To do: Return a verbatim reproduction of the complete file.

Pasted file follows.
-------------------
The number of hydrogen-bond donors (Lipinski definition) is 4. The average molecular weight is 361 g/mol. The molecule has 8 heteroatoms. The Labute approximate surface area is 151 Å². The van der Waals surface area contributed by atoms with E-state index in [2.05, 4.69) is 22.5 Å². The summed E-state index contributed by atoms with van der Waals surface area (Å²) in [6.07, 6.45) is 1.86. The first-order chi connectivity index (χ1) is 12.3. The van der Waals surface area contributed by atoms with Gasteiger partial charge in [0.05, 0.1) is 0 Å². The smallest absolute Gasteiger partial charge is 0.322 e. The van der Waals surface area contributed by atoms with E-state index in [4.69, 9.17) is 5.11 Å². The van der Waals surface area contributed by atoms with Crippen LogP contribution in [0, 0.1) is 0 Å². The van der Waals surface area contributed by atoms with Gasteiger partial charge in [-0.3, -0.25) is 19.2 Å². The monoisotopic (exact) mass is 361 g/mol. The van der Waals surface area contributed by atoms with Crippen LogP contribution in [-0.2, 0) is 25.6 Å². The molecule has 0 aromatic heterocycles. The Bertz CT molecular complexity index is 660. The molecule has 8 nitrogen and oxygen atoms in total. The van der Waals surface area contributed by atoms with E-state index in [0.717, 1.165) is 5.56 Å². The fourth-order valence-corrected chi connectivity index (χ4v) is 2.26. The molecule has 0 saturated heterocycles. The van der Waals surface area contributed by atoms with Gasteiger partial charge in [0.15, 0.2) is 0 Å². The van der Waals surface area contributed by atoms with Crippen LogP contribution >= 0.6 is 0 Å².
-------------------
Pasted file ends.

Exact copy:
The number of hydrogen-bond donors (Lipinski definition) is 4. The average molecular weight is 361 g/mol. The molecule has 8 heteroatoms. The Labute approximate surface area is 151 Å². The van der Waals surface area contributed by atoms with E-state index in [2.05, 4.69) is 22.5 Å². The summed E-state index contributed by atoms with van der Waals surface area (Å²) in [6.07, 6.45) is 1.86. The first-order chi connectivity index (χ1) is 12.3. The van der Waals surface area contributed by atoms with Gasteiger partial charge in [0.05, 0.1) is 0 Å². The smallest absolute Gasteiger partial charge is 0.322 e. The van der Waals surface area contributed by atoms with E-state index in [4.69, 9.17) is 5.11 Å². The van der Waals surface area contributed by atoms with Crippen LogP contribution in [0, 0.1) is 0 Å². The van der Waals surface area contributed by atoms with Gasteiger partial charge in [-0.3, -0.25) is 19.2 Å². The monoisotopic (exact) mass is 361 g/mol. The van der Waals surface area contributed by atoms with Crippen LogP contribution in [-0.2, 0) is 25.6 Å². The molecule has 0 aromatic heterocycles. The Bertz CT molecular complexity index is 660. The molecule has 8 nitrogen and oxygen atoms in total. The van der Waals surface area contributed by atoms with E-state index in [0.717, 1.165) is 5.56 Å². The fourth-order valence-corrected chi connectivity index (χ4v) is 2.26. The molecule has 0 saturated heterocycles. The van der Waals surface area contributed by atoms with Gasteiger partial charge in [0.15, 0.2) is 0 Å². The van der Waals surface area contributed by atoms with Crippen LogP contribution >= 0.6 is 0 Å².